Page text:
#2: HOW IT ALL STARTED?
Chronic pain. Just the word ‘chronic’ makes me cringe. The definition of chronic is longer than 3 months. At the age of 18, this concept didn’t cross my mind. I had multiple back injuries, extending well over a 3 month period but there was no way I was labelling myself as chronic as that age. So, how did this all happen?
Initially, I hurt my back at the age of 18 when I joined a rowing team. I was on an ergo in the gym when I felt this almighty pain shoot through the right side of my lower back. I could hardly move- I wasn’t sure I would be able to get myself home. After 5 minutes, I eventually worked out how to stand up. This was like no other injury I had had before- this scared me. After a couple of days the intense pain wore off and I resumed life as normal with a slightly unhappy lower back.
Since the injury I have never returned to rowing as I was too scared that I would redo the same injury. This didn’t bother me too much though, as netball was my number one sport. What concerned me was that in that same year, I re-injured my back 3 times during games of netball. This bothered me. Over the whole year I sat out for 9 games of netball and played another 8 half games. My lower back was stopping me from doing the thing I loved to do the most.
My team mates would ask me, what is wrong with your back? I didn’t know. A couple of diagnoses were thrown around by health professionals like facet joint jam or muscle strain, but nothing definite. After every re-injury I would seek professional help, where I would be given stretches, a quick massage and I was sent on my way. The line, ‘You’re young and active. You will be fine in a few weeks’ was often mentioned. The only problem was I wasn’t being active when my back was injured. How could I convince myself to do exercise when I had a back injury? My immediate reaction was to rest, protecting my back from any further damage. I planned to strengthen my back and core when the injury healed and the pain left. However it never left and therefore I continued to wait before doing these exercises.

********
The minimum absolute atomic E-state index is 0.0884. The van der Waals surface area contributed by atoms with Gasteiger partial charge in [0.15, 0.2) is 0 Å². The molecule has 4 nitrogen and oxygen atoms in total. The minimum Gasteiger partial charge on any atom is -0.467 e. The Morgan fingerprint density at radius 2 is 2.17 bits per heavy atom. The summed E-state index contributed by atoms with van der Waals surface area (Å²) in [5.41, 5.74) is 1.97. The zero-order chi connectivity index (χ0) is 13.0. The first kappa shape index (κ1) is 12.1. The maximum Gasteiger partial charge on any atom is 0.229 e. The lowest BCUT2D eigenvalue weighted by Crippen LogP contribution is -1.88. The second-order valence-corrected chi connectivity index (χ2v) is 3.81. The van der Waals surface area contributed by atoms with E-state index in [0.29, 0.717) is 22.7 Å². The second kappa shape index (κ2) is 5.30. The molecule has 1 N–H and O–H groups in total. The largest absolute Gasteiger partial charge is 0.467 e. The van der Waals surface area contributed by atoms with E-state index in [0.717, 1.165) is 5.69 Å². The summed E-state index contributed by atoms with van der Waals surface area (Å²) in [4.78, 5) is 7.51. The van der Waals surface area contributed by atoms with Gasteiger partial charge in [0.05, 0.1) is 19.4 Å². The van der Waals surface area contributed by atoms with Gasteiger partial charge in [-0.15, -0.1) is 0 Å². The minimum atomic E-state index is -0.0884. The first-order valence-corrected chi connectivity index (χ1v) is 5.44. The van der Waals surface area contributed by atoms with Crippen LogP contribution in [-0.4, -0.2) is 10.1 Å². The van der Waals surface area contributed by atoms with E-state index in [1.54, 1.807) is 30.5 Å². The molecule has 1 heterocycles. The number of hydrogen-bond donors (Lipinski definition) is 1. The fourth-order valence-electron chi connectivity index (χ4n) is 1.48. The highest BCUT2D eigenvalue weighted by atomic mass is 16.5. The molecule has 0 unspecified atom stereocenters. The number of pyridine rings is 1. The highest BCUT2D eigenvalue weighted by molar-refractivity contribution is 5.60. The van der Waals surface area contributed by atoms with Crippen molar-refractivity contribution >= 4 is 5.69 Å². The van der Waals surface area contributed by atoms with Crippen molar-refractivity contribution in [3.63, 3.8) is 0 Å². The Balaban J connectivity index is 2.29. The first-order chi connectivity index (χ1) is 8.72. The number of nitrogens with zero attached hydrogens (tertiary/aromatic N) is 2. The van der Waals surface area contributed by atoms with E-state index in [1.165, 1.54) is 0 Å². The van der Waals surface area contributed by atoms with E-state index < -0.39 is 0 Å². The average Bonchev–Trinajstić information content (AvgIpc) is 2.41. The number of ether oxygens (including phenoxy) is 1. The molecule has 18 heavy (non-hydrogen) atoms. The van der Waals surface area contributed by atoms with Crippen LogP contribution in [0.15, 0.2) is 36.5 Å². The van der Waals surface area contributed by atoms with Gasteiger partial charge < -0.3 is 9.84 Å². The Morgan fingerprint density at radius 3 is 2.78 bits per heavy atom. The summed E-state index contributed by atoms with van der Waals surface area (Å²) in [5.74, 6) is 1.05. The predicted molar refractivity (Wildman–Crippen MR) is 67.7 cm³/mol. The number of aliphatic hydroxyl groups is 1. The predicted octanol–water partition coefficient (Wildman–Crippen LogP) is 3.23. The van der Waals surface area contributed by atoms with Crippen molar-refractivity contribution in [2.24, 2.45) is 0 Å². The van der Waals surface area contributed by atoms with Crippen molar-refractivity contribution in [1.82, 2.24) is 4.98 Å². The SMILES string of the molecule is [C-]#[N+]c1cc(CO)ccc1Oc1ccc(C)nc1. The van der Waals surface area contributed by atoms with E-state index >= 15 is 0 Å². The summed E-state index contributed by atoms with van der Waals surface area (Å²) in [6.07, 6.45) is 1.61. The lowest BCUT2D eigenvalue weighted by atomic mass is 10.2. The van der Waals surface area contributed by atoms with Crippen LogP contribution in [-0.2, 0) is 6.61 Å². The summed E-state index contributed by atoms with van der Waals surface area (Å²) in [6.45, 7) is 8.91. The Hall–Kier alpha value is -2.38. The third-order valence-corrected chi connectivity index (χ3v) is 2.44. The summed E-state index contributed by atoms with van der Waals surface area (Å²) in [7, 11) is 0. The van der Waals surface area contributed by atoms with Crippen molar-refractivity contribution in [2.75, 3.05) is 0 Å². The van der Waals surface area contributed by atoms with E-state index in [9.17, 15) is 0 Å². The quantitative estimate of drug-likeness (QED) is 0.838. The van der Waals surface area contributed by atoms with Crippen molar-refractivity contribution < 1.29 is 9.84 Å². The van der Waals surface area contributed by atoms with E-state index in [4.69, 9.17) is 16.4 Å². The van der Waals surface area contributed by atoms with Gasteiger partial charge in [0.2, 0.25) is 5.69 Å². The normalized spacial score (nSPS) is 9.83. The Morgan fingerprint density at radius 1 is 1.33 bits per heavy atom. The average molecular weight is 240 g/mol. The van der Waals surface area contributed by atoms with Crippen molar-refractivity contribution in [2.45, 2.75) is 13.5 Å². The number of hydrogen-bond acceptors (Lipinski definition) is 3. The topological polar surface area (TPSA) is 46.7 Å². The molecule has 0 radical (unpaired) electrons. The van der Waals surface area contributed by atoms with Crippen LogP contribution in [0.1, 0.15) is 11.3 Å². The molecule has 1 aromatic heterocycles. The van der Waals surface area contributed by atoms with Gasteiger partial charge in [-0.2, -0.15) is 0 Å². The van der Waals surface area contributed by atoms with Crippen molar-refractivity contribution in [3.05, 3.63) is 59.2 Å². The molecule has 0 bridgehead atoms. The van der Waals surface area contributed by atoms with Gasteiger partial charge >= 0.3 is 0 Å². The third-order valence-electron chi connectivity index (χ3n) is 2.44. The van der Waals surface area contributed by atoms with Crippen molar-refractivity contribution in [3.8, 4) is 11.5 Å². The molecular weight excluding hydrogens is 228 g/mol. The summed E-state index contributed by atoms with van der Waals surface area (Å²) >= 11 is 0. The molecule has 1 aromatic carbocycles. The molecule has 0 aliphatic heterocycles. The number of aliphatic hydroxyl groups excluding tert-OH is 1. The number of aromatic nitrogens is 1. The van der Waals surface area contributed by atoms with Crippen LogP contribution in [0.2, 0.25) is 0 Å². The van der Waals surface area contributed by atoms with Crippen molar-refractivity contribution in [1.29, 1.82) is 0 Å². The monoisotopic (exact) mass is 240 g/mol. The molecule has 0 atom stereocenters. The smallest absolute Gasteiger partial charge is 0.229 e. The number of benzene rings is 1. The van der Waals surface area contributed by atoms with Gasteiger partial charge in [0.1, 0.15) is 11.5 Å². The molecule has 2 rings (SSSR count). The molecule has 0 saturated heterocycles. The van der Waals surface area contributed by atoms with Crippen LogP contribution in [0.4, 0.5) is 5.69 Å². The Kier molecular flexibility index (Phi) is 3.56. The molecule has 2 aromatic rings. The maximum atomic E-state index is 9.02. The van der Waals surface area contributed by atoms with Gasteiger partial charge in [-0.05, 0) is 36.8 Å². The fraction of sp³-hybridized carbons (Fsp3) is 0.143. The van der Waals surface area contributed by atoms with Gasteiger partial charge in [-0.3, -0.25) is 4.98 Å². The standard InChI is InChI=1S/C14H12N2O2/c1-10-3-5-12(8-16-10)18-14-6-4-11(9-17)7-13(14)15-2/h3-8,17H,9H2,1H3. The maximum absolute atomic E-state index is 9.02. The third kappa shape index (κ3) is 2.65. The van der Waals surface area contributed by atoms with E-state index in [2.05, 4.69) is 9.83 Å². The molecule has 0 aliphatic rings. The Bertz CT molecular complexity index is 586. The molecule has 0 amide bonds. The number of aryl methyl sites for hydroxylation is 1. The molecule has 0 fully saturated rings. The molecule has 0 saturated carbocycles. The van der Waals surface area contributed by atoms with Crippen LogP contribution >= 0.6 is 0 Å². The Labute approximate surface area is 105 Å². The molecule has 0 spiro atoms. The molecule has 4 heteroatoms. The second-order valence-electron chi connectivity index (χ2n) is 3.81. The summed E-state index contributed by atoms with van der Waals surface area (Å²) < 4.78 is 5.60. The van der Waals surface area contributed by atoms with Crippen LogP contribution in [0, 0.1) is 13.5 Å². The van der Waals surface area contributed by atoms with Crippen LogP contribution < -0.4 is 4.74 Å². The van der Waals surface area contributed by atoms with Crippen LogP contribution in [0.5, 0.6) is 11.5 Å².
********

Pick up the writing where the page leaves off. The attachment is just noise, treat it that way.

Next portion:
Many years later, after undergraduate and master’s qualifications in exercise sciences, seeing a number of health professionals, as well as my own self-directed research, I can see how very wrong I was. One day google pointed me in the direction of chronic lower back pain- a criterion which matched my story to a T. This is the point I stopped treating my lower back as an injury which needed to be diagnosed and rested, but as chronic pain, which needed to be managed. This marks the beginning of my self-management journey. A journey, like any with highs and lows and one I will be exploring more in future blogs.
For today, I want to make the point that accepting I had chronic pain allowed me to stop playing the waiting game. Instead, I was able to get on with other aspects of my life, while my back pain was still present. I can compare it to waiting for good weather to do something fun. The perfect day may arrive, but for some reason you wait for a sunnier day. So why not start today!
In my next blog I will talk more about the chronic pain cycle and how this circular motion had me running in circles for a very long time.
Until next time ☺
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